Enforce Network Adequacy

TMA Testimony by Ray Callas, MD

Maintaining Network Adequacy
In SUPPORT of HB 3911 by Rep. Hubert Vo
House Insurance Committee

April 2, 2019

Thank you, Mr. Chairman and Committee Members for allowing me to testify today. My name is Dr. Ray Callas and I am an anesthesiologist from Beaumont/Houston, Texas. I am a member of the Texas Medical Association’s Board of Trustees and today I am testifying in support of House Bill 3911 on behalf to the Texas Medical Association and its nearly 53,000 members across the state and the Texas Society of Anesthesiologists. 

I would like to thank Representative Vo for filing this legislation to make sure Texas patients get the adequate insurance networks they deserve. HB 3911 seeks to strengthen network adequacy oversight of health plans by allowing the Texas Department of Insurance to proactively examine PPO networks the same way HMO networks are examined. 

In a recent TMA survey, physicians were asked why a health plan terminated their contract. A health plan narrowing its network was one of the top responses. 42 percent appealed the termination, and of those who appealed only 7 percent were successful. Data from 2010 to 2018 shows that the number of physicians receiving a contract when attempting to join a network has dropped from 47 percent to 31 percent; 30 percent of the time physicians are told by a health plan that their network is full, or they are not enrolling new physicians. I will also add that 21 percent of physicians in this category did receive a contract but said it was an unacceptable offer. 

Overall, the median number of managed care contracts a physician has continues to decline. Physicians want to be in-network. When in network they receive a patient base for care, they do not have to chase down their payments, and a health plan is subject to prompt pay penalties.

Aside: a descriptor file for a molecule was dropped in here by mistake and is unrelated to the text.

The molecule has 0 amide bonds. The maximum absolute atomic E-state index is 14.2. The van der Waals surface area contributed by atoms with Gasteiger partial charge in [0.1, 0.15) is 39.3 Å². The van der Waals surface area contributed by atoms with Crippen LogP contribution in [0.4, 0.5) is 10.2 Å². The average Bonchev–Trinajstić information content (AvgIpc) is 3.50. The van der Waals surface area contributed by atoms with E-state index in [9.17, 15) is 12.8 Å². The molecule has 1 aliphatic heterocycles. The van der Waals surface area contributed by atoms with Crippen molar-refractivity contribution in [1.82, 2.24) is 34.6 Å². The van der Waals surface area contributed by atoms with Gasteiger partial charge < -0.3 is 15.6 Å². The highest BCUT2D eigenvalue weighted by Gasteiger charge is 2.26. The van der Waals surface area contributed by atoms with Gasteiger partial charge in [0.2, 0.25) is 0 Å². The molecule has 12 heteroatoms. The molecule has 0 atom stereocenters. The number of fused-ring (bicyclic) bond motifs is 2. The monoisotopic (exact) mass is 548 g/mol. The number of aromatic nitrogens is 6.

Last year the Texas Society of Anesthesiologists discovered that Humana unilaterally terminated all private anesthesia group contracts mid-contract. There was no dispute over rates; in fact, several groups offered to lower their rates, but Humana was not interested. This left over 200 facilities in Texas with no anesthesia coverage with Humana, including the children’s hospitals in Austin and San Antonio. It also meant that the only coverage for anesthesia was at academic hospitals in Houston, San Antonio, and the DFW Metroplex. Humana did not notify the Texas Department of Insurance nor did it update its directories of this huge drop in coverage. Ultimately, Humana was fined $700,000 for its blatant disregard for state network adequacy laws but also for its misleading information to the Texas Department of Insurance and to its enrollees. It was required to come into compliance or lose its certification in Texas.

We believe Representative Vo’s bill will assist in strengthening network adequacy oversight and ensure the patients of Texas are receiving the coverage for which they are paying.

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Last Updated On

April 02, 2019